William Henry Hudson was born in Argentina in 1841. He spent his early years studying the flora and fauna of South America, before settling in England in 1874, where he made his name as an ornithologist, naturalist, and writer. His Times obituary in 1922 called him “unsurpassed as an English writer on Nature”, and Ford Madox Ford called Green Mansions “Anglo-Saxondom’s only rendering of hopeless, of aching passion”.

Rima, in Green Mansions, seems to embody Hudson’s own initiation into a relationship with the natural world, a world full of unique and wondrous living things:

“To each of us, as to every kind of animal, even to small birds and insects, and to every kind of plant, there is given something peculiar—a fragrance, a melody, a special instinct, an art, a knowledge, which no other has.”

Through his relationship with her, and with the jungle world she inhabits:

“I was changed, and this change—so great, so complete—was proof that the old artificial life had not been and could not be the real one, in harmony with my deeper and truer nature.”

Rima went on to have a funny cultural afterlife. In 1924, she was depicted on a bas-relief designed by Eric Gill and carved by Jacob Epstein, placed in the Hudson Memorial Bird Sanctuary in Hyde Park. The figure’s nudity caused something of a scandal (after all, she’s not nude in the book, but wears a scintillant gown of carefully-gathered spider-silk), with Arthur Conan Doyle and E F Benson, among others, petitioning for its removal. (It’s still there today, though.) In 1959, Rima was played by Audrey Hepburn in a film of Green Mansions, opposite Anthony Perkins as Abel. The film changed the book’s ending, but was a financial disaster. And, in 1974, Rima starred in a 7-issue run of Rima the Jungle Girl from DC Comics, where she’s depicted as a sort of female Tarzan.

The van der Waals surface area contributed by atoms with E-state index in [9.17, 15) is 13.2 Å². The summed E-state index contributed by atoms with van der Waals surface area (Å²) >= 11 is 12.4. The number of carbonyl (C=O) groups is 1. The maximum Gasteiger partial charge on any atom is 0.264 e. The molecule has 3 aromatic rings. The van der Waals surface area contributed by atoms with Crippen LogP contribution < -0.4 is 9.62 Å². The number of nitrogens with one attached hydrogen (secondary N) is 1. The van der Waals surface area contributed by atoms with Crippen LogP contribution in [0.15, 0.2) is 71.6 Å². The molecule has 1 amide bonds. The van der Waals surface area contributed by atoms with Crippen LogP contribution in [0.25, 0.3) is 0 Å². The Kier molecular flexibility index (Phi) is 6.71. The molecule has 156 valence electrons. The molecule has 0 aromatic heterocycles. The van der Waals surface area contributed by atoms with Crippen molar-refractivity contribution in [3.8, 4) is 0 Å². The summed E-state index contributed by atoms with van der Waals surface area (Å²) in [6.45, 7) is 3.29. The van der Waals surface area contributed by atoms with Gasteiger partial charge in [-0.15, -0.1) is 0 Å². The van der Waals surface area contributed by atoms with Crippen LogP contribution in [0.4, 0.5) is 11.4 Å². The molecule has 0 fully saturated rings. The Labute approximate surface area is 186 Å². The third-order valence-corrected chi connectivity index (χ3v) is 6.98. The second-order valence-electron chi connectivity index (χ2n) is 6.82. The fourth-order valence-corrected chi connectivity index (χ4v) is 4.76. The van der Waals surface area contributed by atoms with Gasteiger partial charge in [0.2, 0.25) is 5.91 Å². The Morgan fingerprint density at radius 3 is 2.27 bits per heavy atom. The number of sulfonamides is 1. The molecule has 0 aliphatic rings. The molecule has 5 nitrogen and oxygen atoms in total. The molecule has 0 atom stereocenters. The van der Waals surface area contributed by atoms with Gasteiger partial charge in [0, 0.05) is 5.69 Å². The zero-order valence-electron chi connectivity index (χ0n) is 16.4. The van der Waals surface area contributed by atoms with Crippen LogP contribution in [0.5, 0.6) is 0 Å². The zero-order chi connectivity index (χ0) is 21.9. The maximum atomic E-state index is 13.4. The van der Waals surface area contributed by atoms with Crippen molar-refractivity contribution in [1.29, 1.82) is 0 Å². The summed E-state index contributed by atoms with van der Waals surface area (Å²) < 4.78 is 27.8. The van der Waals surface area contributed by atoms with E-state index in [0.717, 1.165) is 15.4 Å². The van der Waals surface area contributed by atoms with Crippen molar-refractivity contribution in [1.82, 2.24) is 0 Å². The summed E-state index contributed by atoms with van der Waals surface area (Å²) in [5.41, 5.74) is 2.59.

Hudson’s other books include the future-set pastoral utopia A Crystal Age (1887), and the memoir Idle Days in Patagonia (1893), that I like to think influenced the title of Lord Dunsany’s 1910 short story “Idle Days on the Yann”.

Wuthering Heights by Emily Brontë

(most probably) Emily Brontë by her brother, Branwell

Wuthering Heights (1847) is the subject of my favourite book review ever, in a letter from Pre-Raphaelite artist & poet Dante Gabriel Rossetti to Irish poet William Allingham, in September 1854:

“…it is a fiend of a book — an incredible monster, combining all the stronger female tendencies from [poet] Mrs Browning to [murderer] Mrs Brownrigg. The action is laid in hell, — only it seems places and people have English names there.”

My first attempt at scaling Wuthering Heights was when I was trying to work through all the books in Cawthorn & Moorcock’s Fantasy: The 100 Best Books. I was perhaps feeling a little jaded by that book’s eccentricities by that point, as I’d read Moby Dick thanks to their recommendation, and couldn’t quite see the relevance to fantasy. (I can perhaps see their point a bit better now, and mean to reread Moby Dick at some point, free of false preconceptions — which is the best way to enjoy a classic novel.) A little way into Wuthering Heights, I began to feel it was going to be another of Cawthorn & Moorcock’s more eccentric inclusions, and gave up on it. (I really wonder if I’d have been able to appreciate it properly anyway, back then.) On recently learning that David Lindsay thought highly of it, though, I decided to give it another go, and am glad I did.

Wuthering Heights has had a long association with the more subtler and supernaturally-tinged fantastic. As Julia Briggs says in her study of the English ghost story, Night Visitors (1977):

“…the whole tenor of the book… implies a coherent universe wherein man, nature and spirit interact closely, and where the cruel and uncompromising power of love is more ruthless and compelling even than death.”

Most surprisingly of all, considering its reputation as perhaps the most darkly romantic of all love stories, H P Lovecraft liked the book — Lovecraft, who reacted so strongly to a “few touches of commonplace sentimentality” in William Hope Hodgson’s House on the Borderland. In “Supernatural Horror in Literature” he says: